Hasegawa 1/48 A-4F Skyhawk “Lady Jessie”
From "The Hook":
"Naval Aviation lost a devoted friend when Jessie Beck, 83, died in Reno, NV, in July 1987. As the first woman to own a major Nevada casino - the Riverside Hotel and Casino, she was called "the gambling grandmother," but to Air Wing 16 she was "Lady Jessie."
During the Vietnam War Jessie wrote to some 500 servicemen, but Naval Aviators were among her favorites. During the 1950s Jessie and her husband Fred became acquainted with a future Navy pilot when they ran the Keno game at Harold's Club in Reno. Dick Perry was a student at the University of Nevada, Reno, who worked part-time at Harold's as a dealer. Thus began a lengthy relationship in which young Perry became almost an adopted son of Jessie and Fred.
Following graduation, Dick entered Navy flight training and eventually reported to VA-164 in January 1966, where Jessie kept him well supplied with pastries and such. The size of her "care packages" spilled over to the rest of the Ghostriders, and Dick's pride in Jessie's affection was evident to all hands. Eventually he arranged for a squadron party in Reno - the first of several hosted by Lady Jessie, who by then owned the Riverside Hotel and Casino. Other CVW-16 pilots also sampled the famous Beck hospitality as word spread through the air wing.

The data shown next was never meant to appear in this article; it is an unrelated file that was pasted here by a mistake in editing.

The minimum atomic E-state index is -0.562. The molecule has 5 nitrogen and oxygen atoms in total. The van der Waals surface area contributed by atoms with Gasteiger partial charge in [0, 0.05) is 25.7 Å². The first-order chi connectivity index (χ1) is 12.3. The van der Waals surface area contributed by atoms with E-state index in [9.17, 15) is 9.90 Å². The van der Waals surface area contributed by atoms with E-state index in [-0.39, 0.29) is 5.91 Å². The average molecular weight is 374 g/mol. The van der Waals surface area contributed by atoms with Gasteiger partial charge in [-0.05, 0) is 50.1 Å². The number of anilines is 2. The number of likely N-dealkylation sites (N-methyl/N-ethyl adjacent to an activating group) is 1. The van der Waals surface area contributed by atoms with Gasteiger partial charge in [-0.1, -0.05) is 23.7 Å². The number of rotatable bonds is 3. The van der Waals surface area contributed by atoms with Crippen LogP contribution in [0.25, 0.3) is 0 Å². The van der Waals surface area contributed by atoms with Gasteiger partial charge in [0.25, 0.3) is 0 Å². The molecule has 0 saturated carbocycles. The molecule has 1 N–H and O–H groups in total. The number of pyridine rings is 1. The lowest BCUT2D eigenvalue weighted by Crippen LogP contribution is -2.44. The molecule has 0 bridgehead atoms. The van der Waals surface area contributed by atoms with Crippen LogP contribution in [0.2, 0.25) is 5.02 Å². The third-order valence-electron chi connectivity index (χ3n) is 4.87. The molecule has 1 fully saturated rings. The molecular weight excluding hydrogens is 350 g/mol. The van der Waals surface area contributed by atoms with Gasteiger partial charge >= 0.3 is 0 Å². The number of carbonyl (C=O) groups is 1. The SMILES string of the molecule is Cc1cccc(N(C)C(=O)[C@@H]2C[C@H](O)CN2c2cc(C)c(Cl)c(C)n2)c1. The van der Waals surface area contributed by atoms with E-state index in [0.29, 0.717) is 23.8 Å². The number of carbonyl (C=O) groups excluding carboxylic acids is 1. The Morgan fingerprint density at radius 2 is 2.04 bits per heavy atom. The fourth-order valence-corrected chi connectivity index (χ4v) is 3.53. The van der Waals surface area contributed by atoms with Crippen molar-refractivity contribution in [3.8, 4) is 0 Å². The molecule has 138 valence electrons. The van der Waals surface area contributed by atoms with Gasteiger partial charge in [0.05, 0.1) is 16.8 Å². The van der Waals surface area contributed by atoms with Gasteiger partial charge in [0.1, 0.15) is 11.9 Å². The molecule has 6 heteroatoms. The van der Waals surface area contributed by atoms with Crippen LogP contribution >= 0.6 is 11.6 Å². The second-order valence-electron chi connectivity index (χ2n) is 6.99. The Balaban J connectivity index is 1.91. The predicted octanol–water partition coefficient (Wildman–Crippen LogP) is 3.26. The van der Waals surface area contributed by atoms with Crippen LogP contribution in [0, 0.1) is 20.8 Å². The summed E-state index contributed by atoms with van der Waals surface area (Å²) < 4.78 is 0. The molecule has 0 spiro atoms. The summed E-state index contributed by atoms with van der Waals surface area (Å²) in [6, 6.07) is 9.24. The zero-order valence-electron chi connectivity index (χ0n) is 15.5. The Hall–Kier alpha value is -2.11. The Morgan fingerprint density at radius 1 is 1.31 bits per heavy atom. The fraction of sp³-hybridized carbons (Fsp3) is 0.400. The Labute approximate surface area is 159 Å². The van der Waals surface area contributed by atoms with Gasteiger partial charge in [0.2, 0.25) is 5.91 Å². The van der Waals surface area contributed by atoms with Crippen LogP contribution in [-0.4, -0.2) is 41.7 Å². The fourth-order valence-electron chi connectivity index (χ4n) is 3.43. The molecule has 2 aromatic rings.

The close ties between Jessie and VA-164 were further strengthened when Dick named his A-4E "Lady Jessie." Eventually a squadron tradition evolved, with the CO's aircraft bearing the name of the Ghostriders' favorite friend.
However, tragedy struck during USS Oriskany's (CVA-34) 1967 Western Pacific cruise. On 31 August 1967 LCDR Dick Perry's Skyhawk was hit by a SAM and he ejected less than two miles offshore. Though he had a good chute, there was no sign of life. The SAR crew reached the body, determined Perry was dead, and departed the area under orders of the on-scene commander, since the helo was taking fire from nearby shore batteries.
Despite the loss of the man who brought Jessie Beck in contact with VA-164, the close relationship continued. On an especially grand occasion, Jessie hosted a party for both VA-163 and VA-164 during May 1968. The aviators admired their lady not only for her generosity and kindness, but for her devotion to her Naval Aviator "sons."
In July 1971, the Naval Air Station Fallon Administrative Building was named for and dedicated to Dick Perry by Base Commander Cdr. Ramsay Lawson. The dedication ceremony included a Blue Angel performance dedicated to Lady Jessie and a personal appearance by Mrs. Jessie Beck.
Ironically, Dick Perry's remains - thought lost at sea - were returned to the U.S. in 1987, the same year of Jessie Beck's death.
The Ghostriders continued to honor the gracious lady from Reno after Dick's death by displaying her name on each CO's aircraft until the squadron was disestablished Dec 12, 1975.
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